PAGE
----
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COVID-19 study: Stirling experts to analyse new face mask

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Experts at the University of Stirling are set to test a prototype facemask that could help prevent the spread of COVID-19, as part of a new study.

Scientists from the Faculty of Health Sciences and Sport are working on the project, which includes fabric architecture firm tensARC – creators of the ‘Face Gaiter’ product – and the University of the West of Scotland (UWS). Dr Angus Hunter and Dr Colin Moran will assess user comfort and safety – specifically the mask’s filter effects on breathing efficiency at different intensities of activity.

Angus Hunter
We are delighted to be part of this new project and hope our work can help in the battle against the spread of the virus.
Dr Angus Hunter Reader in Sport

Dr Hunter said: “We are delighted to be part of this new project and hope our work can help in the battle against the spread of the virus. We will use gas analysers to test the mask’s filter effects to understand how it impacts upon breathing efficiency.”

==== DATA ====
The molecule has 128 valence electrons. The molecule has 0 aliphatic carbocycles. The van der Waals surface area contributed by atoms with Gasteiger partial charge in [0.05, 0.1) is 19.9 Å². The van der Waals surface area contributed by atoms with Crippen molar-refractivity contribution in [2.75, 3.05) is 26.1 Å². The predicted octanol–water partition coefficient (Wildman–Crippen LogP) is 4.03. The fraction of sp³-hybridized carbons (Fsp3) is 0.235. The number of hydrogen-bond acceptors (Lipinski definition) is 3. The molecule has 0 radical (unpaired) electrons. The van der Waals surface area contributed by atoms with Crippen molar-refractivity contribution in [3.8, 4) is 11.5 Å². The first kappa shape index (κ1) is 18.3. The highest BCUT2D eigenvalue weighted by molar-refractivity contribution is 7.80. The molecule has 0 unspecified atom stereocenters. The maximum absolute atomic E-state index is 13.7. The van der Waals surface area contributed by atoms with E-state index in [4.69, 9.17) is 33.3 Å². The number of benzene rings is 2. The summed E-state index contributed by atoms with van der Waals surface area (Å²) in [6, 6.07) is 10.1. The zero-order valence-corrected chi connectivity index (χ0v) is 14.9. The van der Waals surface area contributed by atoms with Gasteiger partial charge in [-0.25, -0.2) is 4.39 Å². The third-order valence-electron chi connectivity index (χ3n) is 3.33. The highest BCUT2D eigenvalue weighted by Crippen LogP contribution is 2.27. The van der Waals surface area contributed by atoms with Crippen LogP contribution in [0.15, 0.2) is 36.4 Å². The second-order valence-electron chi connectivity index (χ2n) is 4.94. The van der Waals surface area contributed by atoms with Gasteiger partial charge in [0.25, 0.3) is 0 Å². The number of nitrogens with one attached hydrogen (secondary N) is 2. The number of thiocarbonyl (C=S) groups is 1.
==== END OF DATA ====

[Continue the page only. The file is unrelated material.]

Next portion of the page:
The new project – supported by the Scottish Funding Council – comes just days after the UK and Scottish Governments indicated that there may be benefits in wearing face coverings.

Stirling-based tensArc specialises in the design of tensile fabric structures, however, has recently turned its attention to creating face coverings for use by members of the public, particularly in work environments where social distancing is more difficult. Scientists working from microbiology facilities at UWS will validate the masks' effectiveness in preventing transmission of the virus.


Professor Fiona Henriquez, Research Lead for the School of Health and Life Sciences at UWS, is an expert in infectious disease. She said: “We are proud to be able to contribute to finding solutions to prevent the spread of coronavirus and other pathogens.”

Paul Baglin, Director of tensARC, said: “To protect each other during an epidemic, the public needs an alternative to medical masks for work settings and when social distancing is not achievable. We have designed a fabric face covering that is fit-for-purpose and lets the wearer breathe normally with much less chance of infecting others. 

“Created specifically for source control within work environments, it’s an easy-to-wear, washable and effective face covering that can be part of a lockdown exit plan.”

The University of Stirling is leading 10 major projects investigating the impact of COVID-19 pandemic after receiving almost £500,000 in Scottish Government funding.

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